Sam Altman is looking for $7 trillion in the UAE to build factories for the production of AI chips
OpenAI CEO Sam Altman is looking to raise trillions of dollars to transform the global semiconductor industry and is in talks with potential investors, including the government of the United Arab Emirates (UAE).
Altman’s ambitious plans, which could be worth as much as $5-7 trillion (more than the market value of Apple and Microsoft combined), aim to address the challenges facing the fast-growing artificial intelligence sector. In particular, the shortage of expensive computer chips needed to power large language models such as ChatGPT. This is reported by The Wall Street Journal.
That amount of investment would eclipse the current size of the global semiconductor industry. Last year, global sales of chips amounted to $527 billion, and by 2030 it is expected to grow to $1 trillion a year.
According to an estimate by industry group SEMI, global sales of semiconductor manufacturing equipment (the expensive equipment needed to run chip factories) reached $100 billion last year.
Currently, the global chip industry is dominated by only a few companies, including Taiwan Semiconductor Manufacturing Company (TSMC) and the American NVIDIA.
While many countries have announced plans to support domestic chip manufacturing, the financial support they’ve offered pales in comparison to the huge sums Altman is seeking to raise from investors.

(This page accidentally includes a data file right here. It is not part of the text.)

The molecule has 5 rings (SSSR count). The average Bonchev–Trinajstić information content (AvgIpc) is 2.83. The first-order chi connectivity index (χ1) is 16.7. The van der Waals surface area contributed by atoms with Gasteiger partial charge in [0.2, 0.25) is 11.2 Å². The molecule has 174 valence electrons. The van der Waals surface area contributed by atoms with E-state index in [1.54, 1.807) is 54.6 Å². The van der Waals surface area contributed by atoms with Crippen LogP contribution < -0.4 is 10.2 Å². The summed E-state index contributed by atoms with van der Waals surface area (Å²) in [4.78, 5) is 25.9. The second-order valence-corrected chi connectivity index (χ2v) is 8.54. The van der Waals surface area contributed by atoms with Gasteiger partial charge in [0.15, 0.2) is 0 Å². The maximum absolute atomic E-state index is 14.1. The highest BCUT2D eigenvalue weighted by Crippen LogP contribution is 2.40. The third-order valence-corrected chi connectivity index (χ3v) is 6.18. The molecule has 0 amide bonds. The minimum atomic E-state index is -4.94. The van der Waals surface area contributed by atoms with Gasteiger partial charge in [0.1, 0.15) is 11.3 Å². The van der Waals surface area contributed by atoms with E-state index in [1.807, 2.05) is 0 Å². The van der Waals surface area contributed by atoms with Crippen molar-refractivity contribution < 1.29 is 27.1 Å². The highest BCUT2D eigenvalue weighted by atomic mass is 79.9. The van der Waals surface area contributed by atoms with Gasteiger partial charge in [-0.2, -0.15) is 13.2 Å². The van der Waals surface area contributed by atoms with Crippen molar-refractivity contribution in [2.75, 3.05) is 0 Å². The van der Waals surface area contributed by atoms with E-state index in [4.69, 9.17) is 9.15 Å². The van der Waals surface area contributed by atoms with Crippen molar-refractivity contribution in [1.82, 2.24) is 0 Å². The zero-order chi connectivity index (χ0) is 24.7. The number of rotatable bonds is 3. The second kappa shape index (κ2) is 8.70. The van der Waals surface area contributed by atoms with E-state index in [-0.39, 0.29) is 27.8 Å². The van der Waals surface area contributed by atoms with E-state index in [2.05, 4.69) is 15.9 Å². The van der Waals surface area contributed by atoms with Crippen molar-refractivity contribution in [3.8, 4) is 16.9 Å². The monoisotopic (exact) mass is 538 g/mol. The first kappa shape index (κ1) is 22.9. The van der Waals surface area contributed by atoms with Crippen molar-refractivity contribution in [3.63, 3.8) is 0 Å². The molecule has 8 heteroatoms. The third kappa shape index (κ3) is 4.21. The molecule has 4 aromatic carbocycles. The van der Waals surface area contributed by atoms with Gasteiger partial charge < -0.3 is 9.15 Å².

An OpenAI representative told the WSJ that the company has had productive discussions about expanding its global infrastructure and supply chains for chips, energy and data centers.
According to the WSJ, Sam Altman has already had meetings with high-ranking UAE government officials, as well as the CEO of SoftBank and representatives of TSMC.
The official floated the idea of building dozens of chip factories over the next few years with money from Middle Eastern investors and then paying TSMC to build and operate them.
ProIT previously reported that chip maker TSMC is opening a second factory in Japan with the support of Sony and Toyota.
ProIT also wrote that NVIDIA will release a slower version of the gaming chip in China to comply with US export controls.
We also reported that Intel’s Meteor Lake processor suddenly became more than 10% faster after a BIOS update.
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